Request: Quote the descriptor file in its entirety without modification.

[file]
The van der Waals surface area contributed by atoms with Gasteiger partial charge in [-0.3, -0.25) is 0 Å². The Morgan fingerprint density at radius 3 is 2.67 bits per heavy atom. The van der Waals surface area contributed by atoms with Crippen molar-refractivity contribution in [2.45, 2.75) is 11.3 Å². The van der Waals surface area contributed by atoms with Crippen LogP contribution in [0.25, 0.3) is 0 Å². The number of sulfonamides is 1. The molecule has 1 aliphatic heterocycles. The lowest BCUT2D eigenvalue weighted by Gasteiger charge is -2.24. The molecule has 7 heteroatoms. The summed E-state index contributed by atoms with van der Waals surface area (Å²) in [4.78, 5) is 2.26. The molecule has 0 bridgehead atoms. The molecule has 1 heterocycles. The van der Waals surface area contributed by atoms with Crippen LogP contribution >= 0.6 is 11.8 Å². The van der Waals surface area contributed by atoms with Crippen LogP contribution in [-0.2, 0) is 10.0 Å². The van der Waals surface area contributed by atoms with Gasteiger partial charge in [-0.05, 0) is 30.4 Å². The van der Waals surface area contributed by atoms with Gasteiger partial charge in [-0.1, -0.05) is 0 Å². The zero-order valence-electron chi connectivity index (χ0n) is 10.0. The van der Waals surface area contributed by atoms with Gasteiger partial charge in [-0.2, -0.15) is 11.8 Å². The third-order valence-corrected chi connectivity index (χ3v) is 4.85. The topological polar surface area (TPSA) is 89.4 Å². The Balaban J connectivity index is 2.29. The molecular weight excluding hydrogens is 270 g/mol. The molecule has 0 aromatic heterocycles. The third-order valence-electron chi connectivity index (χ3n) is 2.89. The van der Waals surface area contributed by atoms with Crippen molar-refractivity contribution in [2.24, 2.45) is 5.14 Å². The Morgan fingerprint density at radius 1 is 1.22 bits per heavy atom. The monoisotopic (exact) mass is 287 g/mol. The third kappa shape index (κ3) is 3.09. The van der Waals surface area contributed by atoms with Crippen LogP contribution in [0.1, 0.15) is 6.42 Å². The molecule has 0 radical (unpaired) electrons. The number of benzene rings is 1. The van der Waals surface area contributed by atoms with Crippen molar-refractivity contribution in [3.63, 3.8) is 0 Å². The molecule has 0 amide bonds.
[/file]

The van der Waals surface area contributed by atoms with Gasteiger partial charge in [-0.3, -0.25) is 0 Å². The Morgan fingerprint density at radius 3 is 2.67 bits per heavy atom. The van der Waals surface area contributed by atoms with Crippen molar-refractivity contribution in [2.45, 2.75) is 11.3 Å². The van der Waals surface area contributed by atoms with Crippen LogP contribution in [0.25, 0.3) is 0 Å². The number of sulfonamides is 1. The molecule has 1 aliphatic heterocycles. The lowest BCUT2D eigenvalue weighted by Gasteiger charge is -2.24. The molecule has 7 heteroatoms. The summed E-state index contributed by atoms with van der Waals surface area (Å²) in [4.78, 5) is 2.26. The molecule has 0 bridgehead atoms. The molecule has 1 heterocycles. The van der Waals surface area contributed by atoms with Crippen LogP contribution >= 0.6 is 11.8 Å². The van der Waals surface area contributed by atoms with Crippen LogP contribution in [-0.2, 0) is 10.0 Å². The van der Waals surface area contributed by atoms with Gasteiger partial charge in [-0.05, 0) is 30.4 Å². The van der Waals surface area contributed by atoms with Gasteiger partial charge in [-0.1, -0.05) is 0 Å². The zero-order valence-electron chi connectivity index (χ0n) is 10.0. The van der Waals surface area contributed by atoms with Gasteiger partial charge in [-0.2, -0.15) is 11.8 Å². The third-order valence-corrected chi connectivity index (χ3v) is 4.85. The topological polar surface area (TPSA) is 89.4 Å². The Balaban J connectivity index is 2.29. The molecular weight excluding hydrogens is 270 g/mol. The molecule has 0 aromatic heterocycles. The third-order valence-electron chi connectivity index (χ3n) is 2.89. The van der Waals surface area contributed by atoms with Crippen molar-refractivity contribution in [2.24, 2.45) is 5.14 Å². The Morgan fingerprint density at radius 1 is 1.22 bits per heavy atom. The monoisotopic (exact) mass is 287 g/mol. The third kappa shape index (κ3) is 3.09. The van der Waals surface area contributed by atoms with Crippen LogP contribution in [0.1, 0.15) is 6.42 Å². The molecule has 0 radical (unpaired) electrons. The number of benzene rings is 1. The van der Waals surface area contributed by atoms with Crippen molar-refractivity contribution in [3.63, 3.8) is 0 Å². The molecule has 0 amide bonds.